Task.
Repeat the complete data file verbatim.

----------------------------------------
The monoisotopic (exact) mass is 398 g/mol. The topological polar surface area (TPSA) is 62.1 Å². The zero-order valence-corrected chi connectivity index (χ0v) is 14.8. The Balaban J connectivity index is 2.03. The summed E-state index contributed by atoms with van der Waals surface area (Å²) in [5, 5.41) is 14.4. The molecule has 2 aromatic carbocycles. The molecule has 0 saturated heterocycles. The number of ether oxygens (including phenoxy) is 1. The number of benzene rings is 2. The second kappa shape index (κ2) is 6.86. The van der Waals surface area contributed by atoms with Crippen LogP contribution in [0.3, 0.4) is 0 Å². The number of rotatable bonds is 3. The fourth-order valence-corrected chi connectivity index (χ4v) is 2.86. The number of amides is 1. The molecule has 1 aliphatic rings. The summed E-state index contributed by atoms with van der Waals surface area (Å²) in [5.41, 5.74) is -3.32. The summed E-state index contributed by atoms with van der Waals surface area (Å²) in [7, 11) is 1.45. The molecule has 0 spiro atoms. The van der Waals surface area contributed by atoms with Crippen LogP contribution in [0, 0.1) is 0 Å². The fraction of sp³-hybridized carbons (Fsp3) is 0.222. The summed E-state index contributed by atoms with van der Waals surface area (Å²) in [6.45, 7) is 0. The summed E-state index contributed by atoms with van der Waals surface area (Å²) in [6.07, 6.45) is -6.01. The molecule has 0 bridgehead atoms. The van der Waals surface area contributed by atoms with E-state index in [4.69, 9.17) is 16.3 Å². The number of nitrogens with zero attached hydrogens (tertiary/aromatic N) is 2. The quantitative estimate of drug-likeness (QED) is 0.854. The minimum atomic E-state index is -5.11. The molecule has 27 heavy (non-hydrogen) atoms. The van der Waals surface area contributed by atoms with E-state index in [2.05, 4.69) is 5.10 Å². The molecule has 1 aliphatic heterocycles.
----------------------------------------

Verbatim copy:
The monoisotopic (exact) mass is 398 g/mol. The topological polar surface area (TPSA) is 62.1 Å². The zero-order valence-corrected chi connectivity index (χ0v) is 14.8. The Balaban J connectivity index is 2.03. The summed E-state index contributed by atoms with van der Waals surface area (Å²) in [5, 5.41) is 14.4. The molecule has 2 aromatic carbocycles. The molecule has 0 saturated heterocycles. The number of ether oxygens (including phenoxy) is 1. The number of benzene rings is 2. The second kappa shape index (κ2) is 6.86. The van der Waals surface area contributed by atoms with Crippen LogP contribution in [0.3, 0.4) is 0 Å². The number of rotatable bonds is 3. The fourth-order valence-corrected chi connectivity index (χ4v) is 2.86. The number of amides is 1. The molecule has 1 aliphatic rings. The summed E-state index contributed by atoms with van der Waals surface area (Å²) in [5.41, 5.74) is -3.32. The summed E-state index contributed by atoms with van der Waals surface area (Å²) in [7, 11) is 1.45. The molecule has 0 spiro atoms. The van der Waals surface area contributed by atoms with Crippen LogP contribution in [0, 0.1) is 0 Å². The fraction of sp³-hybridized carbons (Fsp3) is 0.222. The summed E-state index contributed by atoms with van der Waals surface area (Å²) in [6.45, 7) is 0. The summed E-state index contributed by atoms with van der Waals surface area (Å²) in [6.07, 6.45) is -6.01. The molecule has 0 bridgehead atoms. The van der Waals surface area contributed by atoms with E-state index in [4.69, 9.17) is 16.3 Å². The number of nitrogens with zero attached hydrogens (tertiary/aromatic N) is 2. The quantitative estimate of drug-likeness (QED) is 0.854. The minimum atomic E-state index is -5.11. The molecule has 27 heavy (non-hydrogen) atoms. The van der Waals surface area contributed by atoms with E-state index in [2.05, 4.69) is 5.10 Å². The molecule has 1 aliphatic heterocycles.